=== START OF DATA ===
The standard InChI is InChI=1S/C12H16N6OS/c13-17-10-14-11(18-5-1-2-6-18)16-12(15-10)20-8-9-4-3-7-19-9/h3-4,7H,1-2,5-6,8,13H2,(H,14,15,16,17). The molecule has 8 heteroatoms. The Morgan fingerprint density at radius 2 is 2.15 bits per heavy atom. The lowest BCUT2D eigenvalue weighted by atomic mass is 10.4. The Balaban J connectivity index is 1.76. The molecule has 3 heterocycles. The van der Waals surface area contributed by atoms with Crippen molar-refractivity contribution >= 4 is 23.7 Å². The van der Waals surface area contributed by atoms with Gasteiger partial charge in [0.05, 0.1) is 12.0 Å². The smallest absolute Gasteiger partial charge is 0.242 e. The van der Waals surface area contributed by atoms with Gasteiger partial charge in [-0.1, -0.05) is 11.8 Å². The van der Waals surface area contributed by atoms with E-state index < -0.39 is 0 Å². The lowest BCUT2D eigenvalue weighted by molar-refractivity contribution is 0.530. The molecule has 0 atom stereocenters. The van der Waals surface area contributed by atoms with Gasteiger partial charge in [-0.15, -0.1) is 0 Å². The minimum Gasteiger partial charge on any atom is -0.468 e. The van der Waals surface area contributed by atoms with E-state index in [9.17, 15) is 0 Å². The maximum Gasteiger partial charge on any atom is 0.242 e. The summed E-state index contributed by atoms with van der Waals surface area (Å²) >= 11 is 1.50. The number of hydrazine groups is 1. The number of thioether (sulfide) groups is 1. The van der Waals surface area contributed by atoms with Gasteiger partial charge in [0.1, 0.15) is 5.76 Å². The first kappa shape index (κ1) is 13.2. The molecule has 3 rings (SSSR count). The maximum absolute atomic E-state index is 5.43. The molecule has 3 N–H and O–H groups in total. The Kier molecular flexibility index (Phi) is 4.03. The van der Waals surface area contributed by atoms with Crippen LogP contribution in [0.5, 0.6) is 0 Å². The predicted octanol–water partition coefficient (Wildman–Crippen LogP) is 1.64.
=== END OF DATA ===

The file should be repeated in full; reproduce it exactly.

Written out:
The standard InChI is InChI=1S/C12H16N6OS/c13-17-10-14-11(18-5-1-2-6-18)16-12(15-10)20-8-9-4-3-7-19-9/h3-4,7H,1-2,5-6,8,13H2,(H,14,15,16,17). The molecule has 8 heteroatoms. The Morgan fingerprint density at radius 2 is 2.15 bits per heavy atom. The lowest BCUT2D eigenvalue weighted by atomic mass is 10.4. The Balaban J connectivity index is 1.76. The molecule has 3 heterocycles. The van der Waals surface area contributed by atoms with Crippen molar-refractivity contribution >= 4 is 23.7 Å². The van der Waals surface area contributed by atoms with Gasteiger partial charge in [0.05, 0.1) is 12.0 Å². The smallest absolute Gasteiger partial charge is 0.242 e. The van der Waals surface area contributed by atoms with Gasteiger partial charge in [-0.1, -0.05) is 11.8 Å². The van der Waals surface area contributed by atoms with E-state index < -0.39 is 0 Å². The lowest BCUT2D eigenvalue weighted by molar-refractivity contribution is 0.530. The molecule has 0 atom stereocenters. The van der Waals surface area contributed by atoms with Gasteiger partial charge in [-0.15, -0.1) is 0 Å². The minimum Gasteiger partial charge on any atom is -0.468 e. The van der Waals surface area contributed by atoms with E-state index in [9.17, 15) is 0 Å². The maximum Gasteiger partial charge on any atom is 0.242 e. The summed E-state index contributed by atoms with van der Waals surface area (Å²) >= 11 is 1.50. The number of hydrazine groups is 1. The number of thioether (sulfide) groups is 1. The van der Waals surface area contributed by atoms with Gasteiger partial charge in [0.1, 0.15) is 5.76 Å². The first kappa shape index (κ1) is 13.2. The molecule has 3 rings (SSSR count). The maximum absolute atomic E-state index is 5.43. The molecule has 3 N–H and O–H groups in total. The Kier molecular flexibility index (Phi) is 4.03. The van der Waals surface area contributed by atoms with Crippen LogP contribution in [0.5, 0.6) is 0 Å². The predicted octanol–water partition coefficient (Wildman–Crippen LogP) is 1.64.